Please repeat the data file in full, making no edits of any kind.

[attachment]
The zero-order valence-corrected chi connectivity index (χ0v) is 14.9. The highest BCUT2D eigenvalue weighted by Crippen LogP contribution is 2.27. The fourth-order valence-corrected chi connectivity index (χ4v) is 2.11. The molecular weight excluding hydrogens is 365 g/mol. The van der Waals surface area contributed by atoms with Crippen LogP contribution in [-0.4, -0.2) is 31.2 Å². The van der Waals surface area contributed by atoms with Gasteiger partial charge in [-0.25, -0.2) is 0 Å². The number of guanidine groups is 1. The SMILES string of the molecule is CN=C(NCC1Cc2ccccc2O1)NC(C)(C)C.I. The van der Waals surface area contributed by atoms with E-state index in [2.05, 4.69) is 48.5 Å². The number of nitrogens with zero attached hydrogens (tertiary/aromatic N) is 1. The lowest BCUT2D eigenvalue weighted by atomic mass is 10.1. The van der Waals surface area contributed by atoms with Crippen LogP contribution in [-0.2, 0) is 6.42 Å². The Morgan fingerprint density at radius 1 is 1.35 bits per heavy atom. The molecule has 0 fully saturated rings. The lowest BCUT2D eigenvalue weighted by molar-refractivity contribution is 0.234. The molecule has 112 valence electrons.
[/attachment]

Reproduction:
The zero-order valence-corrected chi connectivity index (χ0v) is 14.9. The highest BCUT2D eigenvalue weighted by Crippen LogP contribution is 2.27. The fourth-order valence-corrected chi connectivity index (χ4v) is 2.11. The molecular weight excluding hydrogens is 365 g/mol. The van der Waals surface area contributed by atoms with Crippen LogP contribution in [-0.4, -0.2) is 31.2 Å². The van der Waals surface area contributed by atoms with Gasteiger partial charge in [-0.25, -0.2) is 0 Å². The number of guanidine groups is 1. The SMILES string of the molecule is CN=C(NCC1Cc2ccccc2O1)NC(C)(C)C.I. The van der Waals surface area contributed by atoms with E-state index in [2.05, 4.69) is 48.5 Å². The number of nitrogens with zero attached hydrogens (tertiary/aromatic N) is 1. The lowest BCUT2D eigenvalue weighted by atomic mass is 10.1. The van der Waals surface area contributed by atoms with Crippen LogP contribution in [-0.2, 0) is 6.42 Å². The Morgan fingerprint density at radius 1 is 1.35 bits per heavy atom. The molecule has 0 fully saturated rings. The lowest BCUT2D eigenvalue weighted by molar-refractivity contribution is 0.234. The molecule has 112 valence electrons.